Cape Fur Seal (Arctocephalus pusillus)
Least Concern (LC)
Large cylindrical sea mammal with a dog-like head. They have a pair of hanging ears behind the eyes, with long whiskers on the muzzle. Males are significantly larger than females and are grey to black in colour. Females are smaller with brown coats and lighter on the underside.
||Males 200-350kg, females 75-120kg
||Average of 2.3 meters (males); Average of 1.8 meters (females)
Cape fur seals are permanent (non-migratory) residents in their territories, but spend most of their time out at sea. They prefer rocky offshore islands to the mainland, which are visited through generations as pupping (birthing) areas.
Highly gregarious, with some colonies numbering over 3000.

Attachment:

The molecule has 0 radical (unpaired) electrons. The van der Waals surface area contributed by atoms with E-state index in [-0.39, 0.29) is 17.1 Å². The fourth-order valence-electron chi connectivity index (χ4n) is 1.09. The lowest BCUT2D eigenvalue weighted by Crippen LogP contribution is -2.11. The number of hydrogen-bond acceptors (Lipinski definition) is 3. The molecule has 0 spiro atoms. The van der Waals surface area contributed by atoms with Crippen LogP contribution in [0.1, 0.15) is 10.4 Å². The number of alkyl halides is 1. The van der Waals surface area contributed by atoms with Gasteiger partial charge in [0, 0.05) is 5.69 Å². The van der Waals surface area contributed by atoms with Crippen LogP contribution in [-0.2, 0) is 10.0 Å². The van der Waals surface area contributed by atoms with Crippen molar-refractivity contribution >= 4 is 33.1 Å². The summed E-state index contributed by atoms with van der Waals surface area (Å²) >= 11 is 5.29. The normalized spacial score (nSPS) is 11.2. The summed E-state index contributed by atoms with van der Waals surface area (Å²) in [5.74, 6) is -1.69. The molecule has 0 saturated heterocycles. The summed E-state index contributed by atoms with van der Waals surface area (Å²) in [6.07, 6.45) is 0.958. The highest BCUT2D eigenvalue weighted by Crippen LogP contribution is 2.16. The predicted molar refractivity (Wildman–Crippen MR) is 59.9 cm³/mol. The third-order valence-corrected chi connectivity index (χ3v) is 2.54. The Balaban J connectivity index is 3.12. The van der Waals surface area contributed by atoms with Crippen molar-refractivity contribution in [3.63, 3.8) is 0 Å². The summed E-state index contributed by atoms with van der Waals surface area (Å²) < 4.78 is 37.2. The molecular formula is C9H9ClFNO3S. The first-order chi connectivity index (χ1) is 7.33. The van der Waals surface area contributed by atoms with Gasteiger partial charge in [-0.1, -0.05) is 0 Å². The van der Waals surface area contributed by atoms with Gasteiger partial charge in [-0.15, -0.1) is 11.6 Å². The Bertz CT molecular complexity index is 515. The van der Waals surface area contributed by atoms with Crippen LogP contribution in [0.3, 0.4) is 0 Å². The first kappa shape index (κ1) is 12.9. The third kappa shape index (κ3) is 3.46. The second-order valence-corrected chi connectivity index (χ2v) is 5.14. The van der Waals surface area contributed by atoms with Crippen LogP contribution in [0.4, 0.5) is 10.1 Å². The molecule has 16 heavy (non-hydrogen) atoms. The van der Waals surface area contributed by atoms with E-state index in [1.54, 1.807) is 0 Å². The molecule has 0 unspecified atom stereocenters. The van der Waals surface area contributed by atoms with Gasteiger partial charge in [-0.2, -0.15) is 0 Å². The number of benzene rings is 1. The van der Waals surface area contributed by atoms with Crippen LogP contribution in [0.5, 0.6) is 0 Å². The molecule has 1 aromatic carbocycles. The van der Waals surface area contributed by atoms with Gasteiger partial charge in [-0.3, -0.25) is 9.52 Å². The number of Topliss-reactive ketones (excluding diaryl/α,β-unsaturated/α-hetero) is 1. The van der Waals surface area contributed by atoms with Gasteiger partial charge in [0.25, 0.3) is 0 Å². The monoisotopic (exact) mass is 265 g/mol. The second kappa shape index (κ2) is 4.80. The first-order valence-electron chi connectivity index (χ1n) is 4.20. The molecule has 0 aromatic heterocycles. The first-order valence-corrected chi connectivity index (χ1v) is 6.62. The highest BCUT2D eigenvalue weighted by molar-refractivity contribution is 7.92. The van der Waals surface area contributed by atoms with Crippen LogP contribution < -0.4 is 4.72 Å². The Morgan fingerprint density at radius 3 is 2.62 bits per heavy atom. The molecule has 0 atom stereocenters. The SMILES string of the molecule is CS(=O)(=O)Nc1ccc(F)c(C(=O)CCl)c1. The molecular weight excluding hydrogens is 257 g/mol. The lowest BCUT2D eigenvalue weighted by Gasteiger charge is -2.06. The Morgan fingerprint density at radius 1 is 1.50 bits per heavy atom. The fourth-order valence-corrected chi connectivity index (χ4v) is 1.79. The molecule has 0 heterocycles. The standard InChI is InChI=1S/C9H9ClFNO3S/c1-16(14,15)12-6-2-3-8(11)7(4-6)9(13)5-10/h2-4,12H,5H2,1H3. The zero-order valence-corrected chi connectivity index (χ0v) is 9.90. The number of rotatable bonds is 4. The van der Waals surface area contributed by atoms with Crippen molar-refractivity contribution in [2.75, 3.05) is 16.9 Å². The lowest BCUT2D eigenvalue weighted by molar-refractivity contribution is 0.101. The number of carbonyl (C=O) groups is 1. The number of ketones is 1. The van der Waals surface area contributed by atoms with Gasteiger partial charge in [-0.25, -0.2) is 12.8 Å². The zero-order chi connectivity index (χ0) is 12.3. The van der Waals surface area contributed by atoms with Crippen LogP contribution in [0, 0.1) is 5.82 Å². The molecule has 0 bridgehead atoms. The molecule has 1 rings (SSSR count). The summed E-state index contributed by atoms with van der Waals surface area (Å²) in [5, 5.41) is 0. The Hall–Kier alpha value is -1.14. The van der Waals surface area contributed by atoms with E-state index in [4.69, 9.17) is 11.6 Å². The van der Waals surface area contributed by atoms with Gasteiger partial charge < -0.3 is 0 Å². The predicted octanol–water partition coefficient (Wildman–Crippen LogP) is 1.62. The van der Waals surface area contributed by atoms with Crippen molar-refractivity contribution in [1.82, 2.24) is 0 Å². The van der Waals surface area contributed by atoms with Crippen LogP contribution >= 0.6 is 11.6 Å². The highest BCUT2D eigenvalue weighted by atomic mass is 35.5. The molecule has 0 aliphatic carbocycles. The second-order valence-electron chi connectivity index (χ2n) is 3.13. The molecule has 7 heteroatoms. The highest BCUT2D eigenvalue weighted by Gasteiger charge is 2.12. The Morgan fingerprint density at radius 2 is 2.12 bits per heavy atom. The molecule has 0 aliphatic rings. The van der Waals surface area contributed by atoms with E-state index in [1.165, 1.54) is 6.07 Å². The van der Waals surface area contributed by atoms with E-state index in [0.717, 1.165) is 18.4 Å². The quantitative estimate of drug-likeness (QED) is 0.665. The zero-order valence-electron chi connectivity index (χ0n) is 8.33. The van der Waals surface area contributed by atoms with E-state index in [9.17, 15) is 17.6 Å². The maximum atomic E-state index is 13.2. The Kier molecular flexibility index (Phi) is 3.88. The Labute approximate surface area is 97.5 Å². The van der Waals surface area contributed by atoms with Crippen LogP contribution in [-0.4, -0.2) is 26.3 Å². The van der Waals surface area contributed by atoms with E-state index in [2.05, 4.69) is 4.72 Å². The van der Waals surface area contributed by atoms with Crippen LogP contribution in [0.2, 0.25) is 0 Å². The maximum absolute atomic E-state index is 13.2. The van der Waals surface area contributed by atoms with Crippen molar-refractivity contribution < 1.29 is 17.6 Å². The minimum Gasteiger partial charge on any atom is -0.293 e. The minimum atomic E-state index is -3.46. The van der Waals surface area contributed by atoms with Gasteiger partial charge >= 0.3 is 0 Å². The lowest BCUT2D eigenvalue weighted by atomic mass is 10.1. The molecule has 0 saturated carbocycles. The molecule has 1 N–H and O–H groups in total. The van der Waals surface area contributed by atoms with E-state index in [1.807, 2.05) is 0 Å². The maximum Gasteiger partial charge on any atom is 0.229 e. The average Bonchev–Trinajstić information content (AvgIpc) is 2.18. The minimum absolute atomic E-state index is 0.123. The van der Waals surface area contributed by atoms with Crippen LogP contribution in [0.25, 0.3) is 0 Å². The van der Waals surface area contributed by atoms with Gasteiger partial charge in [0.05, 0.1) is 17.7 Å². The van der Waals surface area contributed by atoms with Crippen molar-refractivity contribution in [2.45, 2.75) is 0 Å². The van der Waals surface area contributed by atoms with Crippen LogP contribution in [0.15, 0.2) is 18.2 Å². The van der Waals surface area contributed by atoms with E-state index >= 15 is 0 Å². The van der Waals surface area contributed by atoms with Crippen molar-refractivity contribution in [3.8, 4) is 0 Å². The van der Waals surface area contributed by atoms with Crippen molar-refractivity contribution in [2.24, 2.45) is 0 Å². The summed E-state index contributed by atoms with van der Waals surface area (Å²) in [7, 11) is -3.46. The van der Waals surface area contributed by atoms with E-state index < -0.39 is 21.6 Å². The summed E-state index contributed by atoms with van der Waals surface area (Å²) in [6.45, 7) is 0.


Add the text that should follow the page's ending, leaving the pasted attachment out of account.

||Mating will occur usually about 6 days after a female has given birth.
||Mid October, with breeding occurring in November/December.
|Number of offspring
||Single calves are born, weighing between 4.5-7kg.
Cape fur seals spend most of their year offshore at sea; mostly on islands and parts of the mainland coast in Namibia to Port Elizabeth.
Fish make up 70% of the South African Fur Seals diet, with squid making 20% and crustaceans, cephalopods and sometimes even birds making up the rest.
Sharks, killer whales, jackals and brown hyenas (predating on coastal colonies), pollution, and humans.
Cape Fur Seal at Naankuse sites